A little over two decades ago, the bishops of Southern Africa took the prudent decision to establish the Catholic Parliamentary Liaison Office (CPLO).
This year marks the 20th anniversary of the CPLO’s official launch, though its members were already active in the field of lobbying politicians and advising the bishops in 1996 as parliament debated and then passed the Choice on Termination of Pregnancy Bill.
Ironically, then, the CPLO’s official birth coincided with the legalisation of abortion.
Since then, the CPLO has become an indispensable agency in the Church in South Africa. While most Catholics will be unfamiliar with the office’s activities, many Church leaders and organisations greatly value the CPLO’s research and analysis, its social advocacy work, political contacts, and facilitation of discussion between politicians and civil society.
Southern Cross readers have the periodic benefit of receiving the incisive political analysis of the CPLO’s Mike Pothier or Fr Peter-John Pearson through our interviews with them, or reports on some of the many subjects of the office’s research.
The CPLO thoroughly and smartly researches legislative, economic and civic issues, in particular but not exclusively those in the domain of social justice. In doing so, the office provides balanced judgment on the relevant merits and demerits of those issues, sometimes sounding the alert on overlooked problem areas.
Together with the research and advocacy work by the Southern African Bishops’ Conference’s Justice & Peace Commission, this helps the local hierarchy to formulate and strategise its responses.
Catholic Parliamentary Liaison Office staff
The CPLO’s regular round-table discussions usually bring together stakeholders who otherwise might not meet, providing a forum for an exchange of ideas and collaboration in responding to problem areas.
Another key area of the CPLO’s mission concerns the development of personal relationships with politicians, of different faiths and none, as a way of communicating the Church’s concerns or support regarding public policy and the protection of democratic institutions.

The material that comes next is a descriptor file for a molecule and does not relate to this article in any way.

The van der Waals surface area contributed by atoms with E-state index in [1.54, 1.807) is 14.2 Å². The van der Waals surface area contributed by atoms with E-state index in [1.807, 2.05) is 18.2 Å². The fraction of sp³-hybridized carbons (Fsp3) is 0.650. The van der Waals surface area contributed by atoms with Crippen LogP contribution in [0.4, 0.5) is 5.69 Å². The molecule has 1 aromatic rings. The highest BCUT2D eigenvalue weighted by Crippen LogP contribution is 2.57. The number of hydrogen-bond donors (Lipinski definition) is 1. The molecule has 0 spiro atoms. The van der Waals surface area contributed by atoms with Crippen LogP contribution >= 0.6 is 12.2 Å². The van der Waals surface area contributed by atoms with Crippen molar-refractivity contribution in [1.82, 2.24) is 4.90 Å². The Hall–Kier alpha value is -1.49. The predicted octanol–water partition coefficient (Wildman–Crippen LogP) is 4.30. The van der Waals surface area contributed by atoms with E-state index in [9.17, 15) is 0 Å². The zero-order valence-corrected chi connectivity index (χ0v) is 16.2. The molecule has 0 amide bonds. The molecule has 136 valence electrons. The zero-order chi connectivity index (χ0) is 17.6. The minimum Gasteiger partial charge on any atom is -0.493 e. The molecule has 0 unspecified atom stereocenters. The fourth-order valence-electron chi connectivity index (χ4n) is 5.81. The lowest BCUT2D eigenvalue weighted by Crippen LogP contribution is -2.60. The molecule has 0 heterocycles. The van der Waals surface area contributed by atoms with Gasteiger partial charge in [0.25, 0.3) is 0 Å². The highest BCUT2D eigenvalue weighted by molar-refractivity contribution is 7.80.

On some issues, Catholic and other religious perspectives are dismissed in parliament when these do not coincide with secular doctrines. The CPLO serves as a constant reminder that the Catholic Church at least demands to have its voice heard, through public submissions or through ongoing dialogue. This too is a form of prophetic witness and evangelisation.
The CPLO commands respect even among politicians whose ideologies do not always accord with Catholic philosophy. Frequently, the CPLO’s propositions are incorporated into legislation, which then becomes reflective of the Church’s social teachings.
Other times, of course, the Catholic position is rejected, for example on issues such as abortion, which all three main opposition parties support.
Every year on February 2, the CPLO organises a Mass in Cape Town’s St Mary’s cathedral — opposite parliament — to mark the anniversary of the legalisation of abortion. This is a concrete witness to the centrality of prayer in our faith, even for an office whose primary brief is to research, advocate and engage with broad issues of public policy.
This is a rare occasion when the CPLO engages in public comment. Much of its work is carried out behind the scenes, allowing space for the bishops or relevant Church offices to state positions to the faithful and the public.
Other bishops’ conferences around the world have taken note of the South African experience by setting up similar offices, often with the help of the CPLO, recognising that such a body, with an intimate knowledge of the intricate workings of the political machinery and public policy, is an invaluable resource to the local Church.
South Africa is facing many legislative and policy challenges, volatile political and social foundations, and conflict over belated economic transformation and land reform.
It is reassuring that the Catholic Church has a widely respected body which can competently and credibly comment and advocate on these challenges and, when necessary, articulate the Catholic position in fidelity to the teachings of the Church.